We’re used to thinking of problems as a word that goes hand in hand with “personal.” Of course, there are problems in our professional lives. But when we struggle with things that happen or come from outside of that realm, we tend to look at them as personal. I’ve been interested in several articles I have read from various fields and sources that call this assumption into question, and today I post an excerpt from the first of them, with hopefully more to come.
As a musician, I’m interested in questioning this assumption because of the way that anything that doesn’t “rock out” gets labelled as “personal” songwriting. Even songs that do rock out are often seen – or satirized – as anthems that exorcise personal pain in a transcendent moment of catharsis.
One of the reasons I got interested in listening to a lot of instrumental music over the last 8 years or so is that it’s harder to slap this label on music that evokes slippery emotions. When you listen to a group like The Necks, you encounter a lot of introspection and emotional shadings. Yet you’d be hard pressed to label the experience a window into the cloistered soul of any one of the three musicians, especially because none of them sing on their records.
Even a solo performance by a master musician like Andrew Cyrille manages to be intimate without getting stuck in the exaltation of a Personality.
Thanissara is a teacher of Buddhist meditation who is the lead teacher at the Dharmagiri hermitage in rural South Africa. I took a year long online course with her and her husband Kittisaro a few years ago. Dhammagiri is politically active in their community. They’re involved with issues like food security and providing treatment to children and adults suffering from HIV/AIDS. She says that “when we work where we are in South Africa, I’m often overwhelmed because in the relational field there is so much trauma from what’s happened, from all the hundreds of years of colonization, apartheid, very strange effects that that generates in a whole society. Just being there, just a real sense sometimes of a low lying … pain.” She suggested that calling into question how personal our “personal problems” really are can help prevent us from becoming overwhelmed by them.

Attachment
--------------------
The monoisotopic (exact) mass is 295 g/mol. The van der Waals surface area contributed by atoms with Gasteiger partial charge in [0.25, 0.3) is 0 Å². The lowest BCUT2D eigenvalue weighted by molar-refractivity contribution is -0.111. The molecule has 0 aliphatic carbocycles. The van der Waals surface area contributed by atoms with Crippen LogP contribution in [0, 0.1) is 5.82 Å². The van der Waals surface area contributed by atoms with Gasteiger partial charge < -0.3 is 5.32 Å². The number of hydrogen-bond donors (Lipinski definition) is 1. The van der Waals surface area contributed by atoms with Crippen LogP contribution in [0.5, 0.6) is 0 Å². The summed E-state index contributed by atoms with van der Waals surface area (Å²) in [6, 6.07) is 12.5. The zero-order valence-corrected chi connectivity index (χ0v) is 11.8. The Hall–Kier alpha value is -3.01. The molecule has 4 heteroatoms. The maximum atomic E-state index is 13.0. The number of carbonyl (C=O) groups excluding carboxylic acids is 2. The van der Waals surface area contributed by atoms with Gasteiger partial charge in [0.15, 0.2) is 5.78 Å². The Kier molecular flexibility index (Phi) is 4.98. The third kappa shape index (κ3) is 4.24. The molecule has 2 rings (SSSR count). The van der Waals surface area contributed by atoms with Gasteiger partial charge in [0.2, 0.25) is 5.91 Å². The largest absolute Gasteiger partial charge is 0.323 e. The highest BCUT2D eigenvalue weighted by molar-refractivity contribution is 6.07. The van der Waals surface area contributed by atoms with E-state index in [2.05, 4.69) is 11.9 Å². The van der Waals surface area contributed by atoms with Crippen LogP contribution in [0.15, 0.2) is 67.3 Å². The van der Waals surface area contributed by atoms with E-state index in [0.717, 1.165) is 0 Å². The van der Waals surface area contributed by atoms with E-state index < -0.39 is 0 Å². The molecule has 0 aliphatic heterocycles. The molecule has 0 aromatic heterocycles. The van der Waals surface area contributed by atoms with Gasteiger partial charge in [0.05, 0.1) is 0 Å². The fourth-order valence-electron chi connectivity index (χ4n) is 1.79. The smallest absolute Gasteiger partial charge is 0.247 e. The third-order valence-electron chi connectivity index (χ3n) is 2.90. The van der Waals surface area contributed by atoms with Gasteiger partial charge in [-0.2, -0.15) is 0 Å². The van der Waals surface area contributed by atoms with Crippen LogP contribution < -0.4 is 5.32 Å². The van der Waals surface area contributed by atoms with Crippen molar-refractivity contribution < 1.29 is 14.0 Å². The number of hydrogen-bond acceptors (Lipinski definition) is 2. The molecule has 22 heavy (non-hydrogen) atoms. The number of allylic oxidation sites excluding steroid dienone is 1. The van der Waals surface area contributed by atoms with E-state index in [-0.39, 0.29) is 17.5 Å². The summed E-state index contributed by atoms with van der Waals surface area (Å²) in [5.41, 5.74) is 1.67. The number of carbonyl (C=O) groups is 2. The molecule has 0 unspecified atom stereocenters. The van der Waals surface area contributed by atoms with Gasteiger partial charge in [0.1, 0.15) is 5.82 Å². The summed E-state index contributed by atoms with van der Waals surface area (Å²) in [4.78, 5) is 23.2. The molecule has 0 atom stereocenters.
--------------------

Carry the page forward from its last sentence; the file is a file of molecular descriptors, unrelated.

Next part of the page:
“They’re actually very collective. Each of us will have a different root, a different flavor, depending on our family, on our inheritance, the culture, the historic narrative of our class or race. It’s good to know that they’re not personal, actually, we can start to contemplate. As I started to really work with this sense, it became more and more clear how collectively there’s such a lack of rootedness, embodiment and ease within our body, with the earth, within our humanity. There’s sort of like a war that goes on.We’re at war with body, war with ourselves, war with earth. And we expect we’re gonna be peaceful?”
“The healing begins to come about when we have the capacity and the power of awareness to actually begin to feel into the wounding of our sensitivity. The symptoms that we experience of depression or anxiety or fear or self-doubt, some of these deeper patterns, they’re often really connected to either our personal development, or historical inheritance, genetic inheritance, familial inheritance, (or) ancestral inheritance. (There’s been) tremendous wounding to our connection to our body, to earth, to our culture, to our place, to maybe our land, displacement. And it’s very hard to tolerate. At a certain point this practice really helps when we see that. It feels very personal, but in a way it’s not very personal. When we can see it like that it actually helps us to tolerate. Not to just dwell in pain unnecessarily. Not to just be lost unnecessarily. But for the sake of releasing, transforming and healing.”